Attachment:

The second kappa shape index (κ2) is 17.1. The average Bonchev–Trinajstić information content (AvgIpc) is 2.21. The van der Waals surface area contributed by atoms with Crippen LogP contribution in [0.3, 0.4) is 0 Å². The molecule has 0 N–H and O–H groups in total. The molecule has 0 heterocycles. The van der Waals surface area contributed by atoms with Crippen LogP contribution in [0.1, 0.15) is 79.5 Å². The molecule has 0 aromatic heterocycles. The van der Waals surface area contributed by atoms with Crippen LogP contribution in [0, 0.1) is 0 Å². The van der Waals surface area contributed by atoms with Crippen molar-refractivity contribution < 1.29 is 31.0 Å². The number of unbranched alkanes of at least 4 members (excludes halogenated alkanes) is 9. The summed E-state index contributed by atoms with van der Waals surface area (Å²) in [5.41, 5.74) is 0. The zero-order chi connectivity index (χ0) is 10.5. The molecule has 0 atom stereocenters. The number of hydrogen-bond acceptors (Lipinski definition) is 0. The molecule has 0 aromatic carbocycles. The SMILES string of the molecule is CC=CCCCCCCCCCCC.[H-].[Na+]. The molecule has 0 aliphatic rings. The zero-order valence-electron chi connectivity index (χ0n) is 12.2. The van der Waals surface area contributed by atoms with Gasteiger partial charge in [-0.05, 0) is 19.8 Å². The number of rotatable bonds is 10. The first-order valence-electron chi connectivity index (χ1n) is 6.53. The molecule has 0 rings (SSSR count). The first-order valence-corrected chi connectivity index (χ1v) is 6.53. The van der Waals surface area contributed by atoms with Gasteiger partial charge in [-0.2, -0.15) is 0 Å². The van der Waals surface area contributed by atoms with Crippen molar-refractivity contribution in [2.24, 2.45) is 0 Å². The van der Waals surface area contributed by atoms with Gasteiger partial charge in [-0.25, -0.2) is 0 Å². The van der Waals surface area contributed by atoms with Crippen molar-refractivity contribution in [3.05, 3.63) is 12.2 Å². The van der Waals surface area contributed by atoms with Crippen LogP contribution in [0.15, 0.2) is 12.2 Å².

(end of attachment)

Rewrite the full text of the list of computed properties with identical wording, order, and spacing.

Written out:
The second kappa shape index (κ2) is 17.1. The average Bonchev–Trinajstić information content (AvgIpc) is 2.21. The van der Waals surface area contributed by atoms with Crippen LogP contribution in [0.3, 0.4) is 0 Å². The molecule has 0 N–H and O–H groups in total. The molecule has 0 heterocycles. The van der Waals surface area contributed by atoms with Crippen LogP contribution in [0.1, 0.15) is 79.5 Å². The molecule has 0 aromatic heterocycles. The van der Waals surface area contributed by atoms with Crippen LogP contribution in [0, 0.1) is 0 Å². The van der Waals surface area contributed by atoms with Crippen molar-refractivity contribution < 1.29 is 31.0 Å². The number of unbranched alkanes of at least 4 members (excludes halogenated alkanes) is 9. The summed E-state index contributed by atoms with van der Waals surface area (Å²) in [5.41, 5.74) is 0. The zero-order chi connectivity index (χ0) is 10.5. The molecule has 0 atom stereocenters. The number of hydrogen-bond acceptors (Lipinski definition) is 0. The molecule has 0 aromatic carbocycles. The SMILES string of the molecule is CC=CCCCCCCCCCCC.[H-].[Na+]. The molecule has 0 aliphatic rings. The zero-order valence-electron chi connectivity index (χ0n) is 12.2. The van der Waals surface area contributed by atoms with Gasteiger partial charge in [-0.05, 0) is 19.8 Å². The number of rotatable bonds is 10. The first-order valence-electron chi connectivity index (χ1n) is 6.53. The molecule has 0 rings (SSSR count). The first-order valence-corrected chi connectivity index (χ1v) is 6.53. The van der Waals surface area contributed by atoms with Gasteiger partial charge in [-0.2, -0.15) is 0 Å². The van der Waals surface area contributed by atoms with Crippen molar-refractivity contribution in [2.24, 2.45) is 0 Å². The van der Waals surface area contributed by atoms with Gasteiger partial charge in [-0.25, -0.2) is 0 Å². The van der Waals surface area contributed by atoms with Crippen molar-refractivity contribution in [3.05, 3.63) is 12.2 Å². The van der Waals surface area contributed by atoms with Crippen LogP contribution in [0.15, 0.2) is 12.2 Å².